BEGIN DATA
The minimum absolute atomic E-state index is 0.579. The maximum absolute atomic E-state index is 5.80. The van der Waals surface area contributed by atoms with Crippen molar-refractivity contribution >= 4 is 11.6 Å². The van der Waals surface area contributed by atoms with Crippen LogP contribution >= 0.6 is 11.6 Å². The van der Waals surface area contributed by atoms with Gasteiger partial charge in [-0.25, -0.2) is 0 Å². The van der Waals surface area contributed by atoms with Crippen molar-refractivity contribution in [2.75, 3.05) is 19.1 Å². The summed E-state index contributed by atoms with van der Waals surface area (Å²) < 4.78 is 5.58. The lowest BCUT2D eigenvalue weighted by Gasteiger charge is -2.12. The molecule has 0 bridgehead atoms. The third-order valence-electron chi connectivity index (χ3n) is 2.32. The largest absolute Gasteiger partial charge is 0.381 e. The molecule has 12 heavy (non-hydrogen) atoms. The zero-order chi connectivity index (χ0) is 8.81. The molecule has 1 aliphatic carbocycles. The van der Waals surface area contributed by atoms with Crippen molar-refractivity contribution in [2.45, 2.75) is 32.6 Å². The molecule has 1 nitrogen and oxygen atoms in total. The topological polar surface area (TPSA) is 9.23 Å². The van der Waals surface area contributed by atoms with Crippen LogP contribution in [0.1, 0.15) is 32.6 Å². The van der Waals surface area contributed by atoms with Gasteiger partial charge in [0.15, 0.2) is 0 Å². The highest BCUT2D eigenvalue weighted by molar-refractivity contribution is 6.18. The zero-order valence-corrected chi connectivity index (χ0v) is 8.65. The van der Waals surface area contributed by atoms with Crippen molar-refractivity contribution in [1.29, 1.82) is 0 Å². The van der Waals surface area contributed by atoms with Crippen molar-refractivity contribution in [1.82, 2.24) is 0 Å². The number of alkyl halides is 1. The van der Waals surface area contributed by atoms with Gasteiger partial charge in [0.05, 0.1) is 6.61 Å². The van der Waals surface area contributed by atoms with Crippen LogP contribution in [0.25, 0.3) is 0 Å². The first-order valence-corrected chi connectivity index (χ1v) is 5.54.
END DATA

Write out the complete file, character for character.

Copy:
The minimum absolute atomic E-state index is 0.579. The maximum absolute atomic E-state index is 5.80. The van der Waals surface area contributed by atoms with Crippen molar-refractivity contribution >= 4 is 11.6 Å². The van der Waals surface area contributed by atoms with Crippen LogP contribution >= 0.6 is 11.6 Å². The van der Waals surface area contributed by atoms with Gasteiger partial charge in [-0.25, -0.2) is 0 Å². The van der Waals surface area contributed by atoms with Crippen molar-refractivity contribution in [2.75, 3.05) is 19.1 Å². The summed E-state index contributed by atoms with van der Waals surface area (Å²) < 4.78 is 5.58. The lowest BCUT2D eigenvalue weighted by Gasteiger charge is -2.12. The molecule has 0 bridgehead atoms. The third-order valence-electron chi connectivity index (χ3n) is 2.32. The largest absolute Gasteiger partial charge is 0.381 e. The molecule has 12 heavy (non-hydrogen) atoms. The zero-order chi connectivity index (χ0) is 8.81. The molecule has 1 aliphatic carbocycles. The van der Waals surface area contributed by atoms with Crippen molar-refractivity contribution in [2.45, 2.75) is 32.6 Å². The molecule has 1 nitrogen and oxygen atoms in total. The topological polar surface area (TPSA) is 9.23 Å². The van der Waals surface area contributed by atoms with Crippen LogP contribution in [0.1, 0.15) is 32.6 Å². The van der Waals surface area contributed by atoms with Gasteiger partial charge in [0.15, 0.2) is 0 Å². The highest BCUT2D eigenvalue weighted by molar-refractivity contribution is 6.18. The zero-order valence-corrected chi connectivity index (χ0v) is 8.65. The van der Waals surface area contributed by atoms with Crippen molar-refractivity contribution in [1.29, 1.82) is 0 Å². The van der Waals surface area contributed by atoms with Crippen molar-refractivity contribution in [1.82, 2.24) is 0 Å². The number of alkyl halides is 1. The van der Waals surface area contributed by atoms with Gasteiger partial charge in [0.05, 0.1) is 6.61 Å². The van der Waals surface area contributed by atoms with Crippen LogP contribution in [0.25, 0.3) is 0 Å². The first-order valence-corrected chi connectivity index (χ1v) is 5.54.